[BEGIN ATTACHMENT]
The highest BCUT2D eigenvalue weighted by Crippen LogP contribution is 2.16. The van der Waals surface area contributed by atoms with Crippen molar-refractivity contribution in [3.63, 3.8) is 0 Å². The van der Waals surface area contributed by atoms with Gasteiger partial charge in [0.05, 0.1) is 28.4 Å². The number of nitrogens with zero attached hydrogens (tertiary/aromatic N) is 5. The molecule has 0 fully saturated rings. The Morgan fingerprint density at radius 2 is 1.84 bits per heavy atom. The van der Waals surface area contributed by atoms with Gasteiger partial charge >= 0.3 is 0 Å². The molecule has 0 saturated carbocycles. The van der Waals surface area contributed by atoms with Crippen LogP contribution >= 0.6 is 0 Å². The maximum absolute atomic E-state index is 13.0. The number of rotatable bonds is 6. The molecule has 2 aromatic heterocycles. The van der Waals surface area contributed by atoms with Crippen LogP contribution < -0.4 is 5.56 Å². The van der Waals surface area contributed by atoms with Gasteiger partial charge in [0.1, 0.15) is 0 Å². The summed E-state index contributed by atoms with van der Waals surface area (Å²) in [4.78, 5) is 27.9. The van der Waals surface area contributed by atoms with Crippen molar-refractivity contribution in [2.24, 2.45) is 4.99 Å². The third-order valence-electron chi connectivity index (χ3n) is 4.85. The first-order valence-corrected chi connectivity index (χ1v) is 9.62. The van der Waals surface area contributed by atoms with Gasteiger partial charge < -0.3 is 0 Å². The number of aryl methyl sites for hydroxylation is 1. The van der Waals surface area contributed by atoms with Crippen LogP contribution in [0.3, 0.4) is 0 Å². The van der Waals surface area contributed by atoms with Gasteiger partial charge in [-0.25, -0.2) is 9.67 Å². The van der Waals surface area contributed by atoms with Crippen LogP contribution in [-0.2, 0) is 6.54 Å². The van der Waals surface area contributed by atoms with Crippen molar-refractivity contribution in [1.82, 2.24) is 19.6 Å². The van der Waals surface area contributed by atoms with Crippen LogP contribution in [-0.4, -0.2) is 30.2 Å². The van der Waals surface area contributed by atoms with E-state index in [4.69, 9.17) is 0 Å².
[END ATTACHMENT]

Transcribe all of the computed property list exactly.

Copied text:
The highest BCUT2D eigenvalue weighted by Crippen LogP contribution is 2.16. The van der Waals surface area contributed by atoms with Crippen molar-refractivity contribution in [3.63, 3.8) is 0 Å². The van der Waals surface area contributed by atoms with Gasteiger partial charge in [0.05, 0.1) is 28.4 Å². The number of nitrogens with zero attached hydrogens (tertiary/aromatic N) is 5. The molecule has 0 fully saturated rings. The Morgan fingerprint density at radius 2 is 1.84 bits per heavy atom. The van der Waals surface area contributed by atoms with Gasteiger partial charge >= 0.3 is 0 Å². The molecule has 0 saturated carbocycles. The van der Waals surface area contributed by atoms with Crippen LogP contribution >= 0.6 is 0 Å². The maximum absolute atomic E-state index is 13.0. The number of rotatable bonds is 6. The molecule has 2 aromatic heterocycles. The van der Waals surface area contributed by atoms with Crippen LogP contribution < -0.4 is 5.56 Å². The van der Waals surface area contributed by atoms with Gasteiger partial charge in [0.1, 0.15) is 0 Å². The summed E-state index contributed by atoms with van der Waals surface area (Å²) in [4.78, 5) is 27.9. The van der Waals surface area contributed by atoms with Crippen molar-refractivity contribution in [2.24, 2.45) is 4.99 Å². The third-order valence-electron chi connectivity index (χ3n) is 4.85. The first-order valence-corrected chi connectivity index (χ1v) is 9.62. The van der Waals surface area contributed by atoms with Gasteiger partial charge < -0.3 is 0 Å². The number of aryl methyl sites for hydroxylation is 1. The van der Waals surface area contributed by atoms with Crippen LogP contribution in [0.3, 0.4) is 0 Å². The van der Waals surface area contributed by atoms with Gasteiger partial charge in [-0.25, -0.2) is 9.67 Å². The van der Waals surface area contributed by atoms with Crippen LogP contribution in [-0.2, 0) is 6.54 Å². The van der Waals surface area contributed by atoms with Crippen molar-refractivity contribution in [1.82, 2.24) is 19.6 Å². The van der Waals surface area contributed by atoms with Crippen LogP contribution in [-0.4, -0.2) is 30.2 Å². The van der Waals surface area contributed by atoms with E-state index in [4.69, 9.17) is 0 Å².